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Flood risk remains low in BC, 'elevated drought hazards' continue

Low snowpack, early snowmelt and lingering impacts of on-going drought are creating conditions for “significantly elevated drought hazards” across BC this summer.

That’s what the latest snowpack numbers from the BC River Forecast Centre (BCRFC) show.

As of June 1, the provincial snowpack was below normal, averaging 57%, the BCRFC says.

However, those snowpack levels aren’t too far off the seasonal average for this time of year.

On average, about 46% of the seasonal snowpack has melted by the beginning of June.

<who> Photo Credit: BCRFC

This spring also didn’t see the warm temperatures seen in May 2023, which caused over 85% of the snowpack to melt resulting in widespread flooding in the Southern Interior.

“Snowmelt-related flood hazard remains low,” the BCRFC snow bulletin says.

“Despite significant heat on May 9-12, no flooding was experienced.”

Any flood risk will be caused by widespread heavy rain events, the bulletin says.

The second half of May saw wetter conditions with seasonal to below seasonal temperatures across BC. Monthly rainfall levels were “variable,” however, Victoria, Quesnel and Williams Lake saw wetter than normal conditions.

According to the bulletin, Williams Lake saw the fourth wettest May in 63 years.

However, drier than normal conditions were recorded in Campbell River, Vernon, Cranbrook, Sandspit, Terrace, Smithers, Chetwynd, Fort St. John, which saw the fourth driest May since 1910, and Fort Nelson.

Although some northern regions, like the Northwest and Stikine, will see normal seasonal flooding risk, drought conditions are expected to continue for the rest of the province.

According to the BC Provincial Drought Map, as of June 6, Northeast BC is under drought level four with the East Peace regional under drought level five, which is the highest drought ranking and means adverse impacts are “almost certain.”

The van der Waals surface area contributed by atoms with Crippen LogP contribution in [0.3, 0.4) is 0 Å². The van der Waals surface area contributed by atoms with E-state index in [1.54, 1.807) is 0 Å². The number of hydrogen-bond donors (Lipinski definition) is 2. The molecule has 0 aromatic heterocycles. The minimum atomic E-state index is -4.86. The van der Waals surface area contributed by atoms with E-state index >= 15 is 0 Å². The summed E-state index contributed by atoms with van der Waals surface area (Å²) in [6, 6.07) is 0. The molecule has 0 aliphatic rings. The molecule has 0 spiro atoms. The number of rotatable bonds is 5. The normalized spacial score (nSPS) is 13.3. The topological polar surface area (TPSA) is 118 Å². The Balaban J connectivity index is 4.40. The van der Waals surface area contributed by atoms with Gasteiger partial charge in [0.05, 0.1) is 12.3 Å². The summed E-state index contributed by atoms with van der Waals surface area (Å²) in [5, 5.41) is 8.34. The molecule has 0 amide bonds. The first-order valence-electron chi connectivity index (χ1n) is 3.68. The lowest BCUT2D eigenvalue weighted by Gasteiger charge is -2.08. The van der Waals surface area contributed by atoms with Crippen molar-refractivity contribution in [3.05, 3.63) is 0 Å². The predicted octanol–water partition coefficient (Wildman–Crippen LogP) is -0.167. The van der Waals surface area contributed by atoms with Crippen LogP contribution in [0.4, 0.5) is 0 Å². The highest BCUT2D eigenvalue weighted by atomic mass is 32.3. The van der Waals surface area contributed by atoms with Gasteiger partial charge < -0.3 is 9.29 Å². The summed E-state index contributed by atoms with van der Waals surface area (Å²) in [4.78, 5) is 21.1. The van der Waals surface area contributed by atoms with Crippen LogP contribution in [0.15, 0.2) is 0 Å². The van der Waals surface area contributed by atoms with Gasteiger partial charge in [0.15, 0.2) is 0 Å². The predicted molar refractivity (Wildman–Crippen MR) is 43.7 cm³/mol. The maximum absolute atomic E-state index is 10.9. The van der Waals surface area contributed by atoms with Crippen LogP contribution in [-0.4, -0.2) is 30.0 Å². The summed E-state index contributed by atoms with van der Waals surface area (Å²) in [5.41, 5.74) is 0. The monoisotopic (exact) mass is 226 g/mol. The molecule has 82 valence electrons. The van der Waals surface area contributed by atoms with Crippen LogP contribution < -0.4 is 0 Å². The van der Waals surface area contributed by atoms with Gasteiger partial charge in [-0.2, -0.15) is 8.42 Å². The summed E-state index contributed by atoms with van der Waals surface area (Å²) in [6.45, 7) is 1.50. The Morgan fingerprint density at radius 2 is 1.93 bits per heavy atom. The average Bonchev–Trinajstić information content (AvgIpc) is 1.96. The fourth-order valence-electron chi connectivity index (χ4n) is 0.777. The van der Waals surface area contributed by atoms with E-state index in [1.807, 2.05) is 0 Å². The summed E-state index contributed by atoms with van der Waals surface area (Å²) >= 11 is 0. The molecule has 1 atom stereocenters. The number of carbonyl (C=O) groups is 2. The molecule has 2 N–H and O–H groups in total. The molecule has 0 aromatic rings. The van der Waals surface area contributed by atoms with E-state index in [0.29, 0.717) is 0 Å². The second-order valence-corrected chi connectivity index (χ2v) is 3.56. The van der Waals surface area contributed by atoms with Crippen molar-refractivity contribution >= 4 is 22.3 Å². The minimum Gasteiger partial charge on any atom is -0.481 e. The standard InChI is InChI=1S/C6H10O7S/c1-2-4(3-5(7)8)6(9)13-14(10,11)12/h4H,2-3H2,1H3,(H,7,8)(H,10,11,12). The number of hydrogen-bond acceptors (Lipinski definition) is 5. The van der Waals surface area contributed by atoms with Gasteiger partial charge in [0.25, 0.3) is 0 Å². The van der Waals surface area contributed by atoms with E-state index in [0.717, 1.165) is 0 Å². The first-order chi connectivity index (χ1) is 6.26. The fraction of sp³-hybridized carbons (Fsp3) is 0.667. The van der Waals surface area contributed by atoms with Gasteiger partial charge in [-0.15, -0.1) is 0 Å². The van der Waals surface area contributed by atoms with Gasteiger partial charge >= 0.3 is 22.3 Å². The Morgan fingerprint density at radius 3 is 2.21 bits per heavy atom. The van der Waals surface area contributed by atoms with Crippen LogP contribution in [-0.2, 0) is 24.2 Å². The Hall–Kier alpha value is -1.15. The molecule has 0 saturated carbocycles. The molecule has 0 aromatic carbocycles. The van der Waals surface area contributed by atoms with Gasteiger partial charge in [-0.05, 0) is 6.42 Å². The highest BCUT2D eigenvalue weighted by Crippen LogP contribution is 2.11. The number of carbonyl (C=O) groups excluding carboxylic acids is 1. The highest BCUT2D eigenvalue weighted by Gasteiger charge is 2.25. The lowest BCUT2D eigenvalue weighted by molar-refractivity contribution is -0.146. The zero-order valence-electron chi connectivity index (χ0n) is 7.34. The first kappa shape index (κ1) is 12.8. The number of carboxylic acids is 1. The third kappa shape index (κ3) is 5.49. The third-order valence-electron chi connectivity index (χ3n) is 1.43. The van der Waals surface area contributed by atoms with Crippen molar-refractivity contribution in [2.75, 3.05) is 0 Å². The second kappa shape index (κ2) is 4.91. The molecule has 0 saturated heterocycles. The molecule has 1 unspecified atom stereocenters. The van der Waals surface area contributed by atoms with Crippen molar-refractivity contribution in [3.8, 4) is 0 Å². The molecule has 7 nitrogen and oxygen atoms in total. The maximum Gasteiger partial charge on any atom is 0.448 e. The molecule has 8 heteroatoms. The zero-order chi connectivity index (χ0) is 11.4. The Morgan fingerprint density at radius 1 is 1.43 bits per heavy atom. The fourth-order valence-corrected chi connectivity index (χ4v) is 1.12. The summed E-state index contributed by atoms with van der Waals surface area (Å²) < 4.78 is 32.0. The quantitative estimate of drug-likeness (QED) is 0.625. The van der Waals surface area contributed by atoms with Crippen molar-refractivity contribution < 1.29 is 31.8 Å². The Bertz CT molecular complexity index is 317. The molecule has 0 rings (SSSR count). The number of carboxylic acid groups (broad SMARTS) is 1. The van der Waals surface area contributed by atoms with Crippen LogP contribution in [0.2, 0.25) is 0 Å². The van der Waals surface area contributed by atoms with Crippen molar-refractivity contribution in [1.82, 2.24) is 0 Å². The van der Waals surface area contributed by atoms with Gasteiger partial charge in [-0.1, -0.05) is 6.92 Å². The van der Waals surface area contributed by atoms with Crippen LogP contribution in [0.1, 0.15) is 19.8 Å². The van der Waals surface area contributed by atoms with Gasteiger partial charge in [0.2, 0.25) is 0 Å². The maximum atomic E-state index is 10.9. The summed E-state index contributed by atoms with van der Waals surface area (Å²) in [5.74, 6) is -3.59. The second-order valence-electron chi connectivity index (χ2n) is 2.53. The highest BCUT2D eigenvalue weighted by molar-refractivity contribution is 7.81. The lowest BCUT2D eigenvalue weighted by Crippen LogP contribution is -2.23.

The Bulkley-Lakes, Upper Fraser West and Middle Fraser regions are under drought level three.

The rest of the province is under either drought level one or drought level two, which means adverse impacts are rare or unlikely.

<who> Photo Credit: Province of BC </who> Drought levels in BC as of June 6, which is the last time the drought map was updated.

However, the BCRFC says higher elevation watersheds are still susceptible to sudden streamflow rises if a heat event happens in June, especially if it is followed by heavy rainfall.

“This season continues to have increased hazards of drought due to long-term precipitation deficits, low snowpack, early snowmelt, and an increased likelihood of warmer than normal summer weather,” the bulletin says,

“Weather will continue to play an important role in summer drought conditions.”

The June 1 bulletin is meant to provide an update on the seasonal snowmelt process, but the final bulletin on June 20 will provide an updated seasonal risk forecast.

According to the bulletin, forecasts from Environment and Climate Change Canada continue to indicate a “moderate likelihood” f above normal temperatures from June to August.

The next bulletin will include information up to June 15 and will the final one for the 2024 season,



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